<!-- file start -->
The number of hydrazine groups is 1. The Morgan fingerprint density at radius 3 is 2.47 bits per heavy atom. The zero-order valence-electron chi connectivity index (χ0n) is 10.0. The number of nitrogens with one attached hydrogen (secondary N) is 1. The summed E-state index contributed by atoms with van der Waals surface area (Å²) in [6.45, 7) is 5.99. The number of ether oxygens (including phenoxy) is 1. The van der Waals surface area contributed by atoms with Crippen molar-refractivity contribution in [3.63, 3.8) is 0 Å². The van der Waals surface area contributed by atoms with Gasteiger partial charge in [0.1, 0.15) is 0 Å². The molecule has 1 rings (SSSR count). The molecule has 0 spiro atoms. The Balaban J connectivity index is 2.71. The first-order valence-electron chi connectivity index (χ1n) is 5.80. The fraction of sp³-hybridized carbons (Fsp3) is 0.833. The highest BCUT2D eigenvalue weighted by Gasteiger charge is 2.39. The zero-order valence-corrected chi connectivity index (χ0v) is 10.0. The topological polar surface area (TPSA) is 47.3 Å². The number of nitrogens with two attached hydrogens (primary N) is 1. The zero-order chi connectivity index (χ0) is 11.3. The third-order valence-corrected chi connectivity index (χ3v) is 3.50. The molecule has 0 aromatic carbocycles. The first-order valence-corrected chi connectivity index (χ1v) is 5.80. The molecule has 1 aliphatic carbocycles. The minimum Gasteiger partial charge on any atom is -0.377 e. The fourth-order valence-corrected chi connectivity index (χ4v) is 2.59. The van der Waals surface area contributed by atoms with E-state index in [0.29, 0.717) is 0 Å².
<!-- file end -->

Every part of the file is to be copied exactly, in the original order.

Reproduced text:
The number of hydrazine groups is 1. The Morgan fingerprint density at radius 3 is 2.47 bits per heavy atom. The zero-order valence-electron chi connectivity index (χ0n) is 10.0. The number of nitrogens with one attached hydrogen (secondary N) is 1. The summed E-state index contributed by atoms with van der Waals surface area (Å²) in [6.45, 7) is 5.99. The number of ether oxygens (including phenoxy) is 1. The van der Waals surface area contributed by atoms with Crippen molar-refractivity contribution in [3.63, 3.8) is 0 Å². The van der Waals surface area contributed by atoms with Gasteiger partial charge in [0.1, 0.15) is 0 Å². The molecule has 1 rings (SSSR count). The molecule has 0 spiro atoms. The Balaban J connectivity index is 2.71. The first-order valence-electron chi connectivity index (χ1n) is 5.80. The fraction of sp³-hybridized carbons (Fsp3) is 0.833. The highest BCUT2D eigenvalue weighted by Gasteiger charge is 2.39. The zero-order valence-corrected chi connectivity index (χ0v) is 10.0. The topological polar surface area (TPSA) is 47.3 Å². The number of nitrogens with two attached hydrogens (primary N) is 1. The zero-order chi connectivity index (χ0) is 11.3. The third-order valence-corrected chi connectivity index (χ3v) is 3.50. The molecule has 0 aromatic carbocycles. The first-order valence-corrected chi connectivity index (χ1v) is 5.80. The molecule has 1 aliphatic carbocycles. The minimum Gasteiger partial charge on any atom is -0.377 e. The fourth-order valence-corrected chi connectivity index (χ4v) is 2.59. The van der Waals surface area contributed by atoms with E-state index in [0.29, 0.717) is 0 Å².